Welcome to the rough and tumble world of the small off-roader. These compact machines not only have to excel in the dirt, but also jostle for position on urban streets. Surely that’s a challenge too far for any car maker?
Nobody seems to have told Daihatsu, because the Japanese firm has launched its second-generation Terios. Admittedly it is much larger than its predecessor, but it’s still no bigger than a modern supermini, yet comes equipped with full-time four-wheel drive, an electronically controlled differential lock and 190mm of ground clearance. So does that mean it can punch above its weight off-road, yet prove responsive enough to cope with the daily grind on tarmac?
The Terios isn’t the only newcomer anxious to prove the chunky looks aren’t only for show, though. Fiat has just launched the Sedici. Sharing underpinnings with the Suzuki SX4 (tested in Issue 909), this is the Italian firm’s second 4WD mini-mud plugger, following on from the charming Panda 4x4.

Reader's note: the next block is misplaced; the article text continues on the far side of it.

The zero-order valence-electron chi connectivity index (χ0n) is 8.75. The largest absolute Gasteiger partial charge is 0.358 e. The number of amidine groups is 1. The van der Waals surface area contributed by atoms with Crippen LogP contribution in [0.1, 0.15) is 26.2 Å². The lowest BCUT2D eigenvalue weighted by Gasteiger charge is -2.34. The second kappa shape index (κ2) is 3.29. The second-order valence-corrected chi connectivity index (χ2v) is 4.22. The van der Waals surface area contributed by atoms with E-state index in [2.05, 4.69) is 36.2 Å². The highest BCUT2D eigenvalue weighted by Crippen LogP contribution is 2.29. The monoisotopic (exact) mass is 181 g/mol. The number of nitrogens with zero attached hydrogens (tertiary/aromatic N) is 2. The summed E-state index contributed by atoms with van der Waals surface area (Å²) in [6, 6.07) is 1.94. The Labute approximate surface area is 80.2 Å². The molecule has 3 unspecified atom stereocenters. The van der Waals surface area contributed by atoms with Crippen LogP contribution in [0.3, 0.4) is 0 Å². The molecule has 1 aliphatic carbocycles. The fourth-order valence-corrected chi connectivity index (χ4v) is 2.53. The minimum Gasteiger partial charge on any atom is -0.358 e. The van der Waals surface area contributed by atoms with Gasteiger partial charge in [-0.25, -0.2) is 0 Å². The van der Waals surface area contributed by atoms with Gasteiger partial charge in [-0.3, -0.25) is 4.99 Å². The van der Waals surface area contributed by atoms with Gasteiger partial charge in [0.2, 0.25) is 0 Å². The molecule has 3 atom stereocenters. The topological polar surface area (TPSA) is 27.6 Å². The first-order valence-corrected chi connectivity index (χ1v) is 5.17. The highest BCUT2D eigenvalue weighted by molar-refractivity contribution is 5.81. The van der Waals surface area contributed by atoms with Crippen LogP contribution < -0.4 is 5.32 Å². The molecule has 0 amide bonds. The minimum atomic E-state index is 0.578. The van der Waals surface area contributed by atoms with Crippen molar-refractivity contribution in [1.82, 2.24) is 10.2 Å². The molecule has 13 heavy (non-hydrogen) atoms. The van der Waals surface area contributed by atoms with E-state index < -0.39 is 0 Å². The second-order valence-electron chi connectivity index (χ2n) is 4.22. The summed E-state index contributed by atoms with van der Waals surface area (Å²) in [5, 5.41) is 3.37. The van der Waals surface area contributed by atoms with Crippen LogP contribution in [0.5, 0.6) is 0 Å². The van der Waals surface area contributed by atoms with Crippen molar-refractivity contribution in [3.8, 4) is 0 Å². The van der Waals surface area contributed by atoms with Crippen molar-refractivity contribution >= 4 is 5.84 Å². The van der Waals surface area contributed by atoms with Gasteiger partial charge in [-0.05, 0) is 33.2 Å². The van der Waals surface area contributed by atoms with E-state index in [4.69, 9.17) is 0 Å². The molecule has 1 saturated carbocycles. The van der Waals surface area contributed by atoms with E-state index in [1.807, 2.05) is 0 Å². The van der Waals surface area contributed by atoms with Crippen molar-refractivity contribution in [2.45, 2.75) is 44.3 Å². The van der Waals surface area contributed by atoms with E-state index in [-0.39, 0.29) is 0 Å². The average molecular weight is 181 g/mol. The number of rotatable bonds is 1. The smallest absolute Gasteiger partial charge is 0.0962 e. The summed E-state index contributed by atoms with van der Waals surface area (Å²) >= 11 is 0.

So which of our practical pair can offer the best mix of driving abilities? We hit the rough and the smooth to find out.Daihatsu Terios 1.5 SX
1.5 litre/103bhp - £14,295
Why? As with the Sirion city car, the Terios has been designed for European tastes, but there’s no diesel engine, only a petrol. Prices start at £12,995 for the base S, rising another £2,000 for the top-spec SE auto. We try the mid-range SX model.Fiat Sedici 1.6 Eleg.
1.6 litre/107bhp - £13,495
Why? The Sedici range is even smaller – only two versions are available, both powered by a 1.6-litre petrol engine. A 1.9-litre diesel goes on sale later this year, but for now you have a choice of either Dynamic or Eleganza models. Prices undercut the Terios, starting from £12,495.